Dharun Ravi and Molly Wei not only had the capability of taping Tyler Clementi’s romantic interlude, they also had the power to disseminate that tape across the campus and around the world. In the early days of the Internet people used to say that the beauty of it was that no one you interacted with could ever guess that you were an 800-pound gorilla. Today it’s different. Internet users, particularly the young ones, leave a lot of clues about who they really are. And, as someone pointed out, commenting on “The Social Network,” everything on the Internet is written not in pencil but in pen.
In the world of social media, everyone has a bullhorn, and temptations to use it abound. Every print journalist has had a moment of personal pique — a botched transaction with a bank, an airline reservation gone awry, etc. — that spurred the idea for a story to damn the offending entity and exact some personal revenge. But then the idea is presented to an editor. Sorry, we don’t print customer complaint letters, the editor says.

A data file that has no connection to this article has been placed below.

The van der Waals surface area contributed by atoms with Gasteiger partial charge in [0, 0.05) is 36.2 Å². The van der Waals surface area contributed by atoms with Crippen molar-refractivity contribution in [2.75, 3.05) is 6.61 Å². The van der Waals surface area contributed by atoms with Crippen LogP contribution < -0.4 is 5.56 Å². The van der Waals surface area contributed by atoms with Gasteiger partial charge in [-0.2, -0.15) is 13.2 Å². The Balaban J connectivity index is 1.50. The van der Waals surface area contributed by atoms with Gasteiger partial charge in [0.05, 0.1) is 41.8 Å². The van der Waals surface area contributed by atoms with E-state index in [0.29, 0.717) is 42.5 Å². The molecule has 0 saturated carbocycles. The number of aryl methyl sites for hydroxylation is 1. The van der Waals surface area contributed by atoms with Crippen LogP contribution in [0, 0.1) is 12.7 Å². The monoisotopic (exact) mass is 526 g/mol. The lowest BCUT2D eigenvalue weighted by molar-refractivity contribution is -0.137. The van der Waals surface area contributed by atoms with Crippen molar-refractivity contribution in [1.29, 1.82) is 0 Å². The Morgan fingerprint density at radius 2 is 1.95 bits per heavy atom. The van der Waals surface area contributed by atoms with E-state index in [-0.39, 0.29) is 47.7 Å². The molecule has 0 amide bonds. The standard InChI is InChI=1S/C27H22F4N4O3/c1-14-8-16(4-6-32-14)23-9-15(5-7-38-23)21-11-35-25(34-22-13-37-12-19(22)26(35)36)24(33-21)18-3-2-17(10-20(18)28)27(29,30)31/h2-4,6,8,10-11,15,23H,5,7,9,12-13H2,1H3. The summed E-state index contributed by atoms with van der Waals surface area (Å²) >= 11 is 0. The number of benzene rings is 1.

Unfettered by editors, and often cloaked in anonymity, the participants in the world of social media rant and rave at will. If I were a trained researcher trying to objectively measure the value of the social media, I might compare the quality of comments about a story posted online with the quality of letters to the editor of the same story in a print edition. I would give points for expressing a clear opinion, no matter what its point of view. I would add points for every fact cited in making the argument. I would take away points for every incorrect fact presented.
I’ll let the social scientists devise that study. At this point all I can do is offer up some anecdotal evidence. One example: A recent article in our sister paper, the West Windsor-Plainsboro News, described the awarding of a $354,000 grant to the WW-P school district. It generated eight online comments in the week after its publication.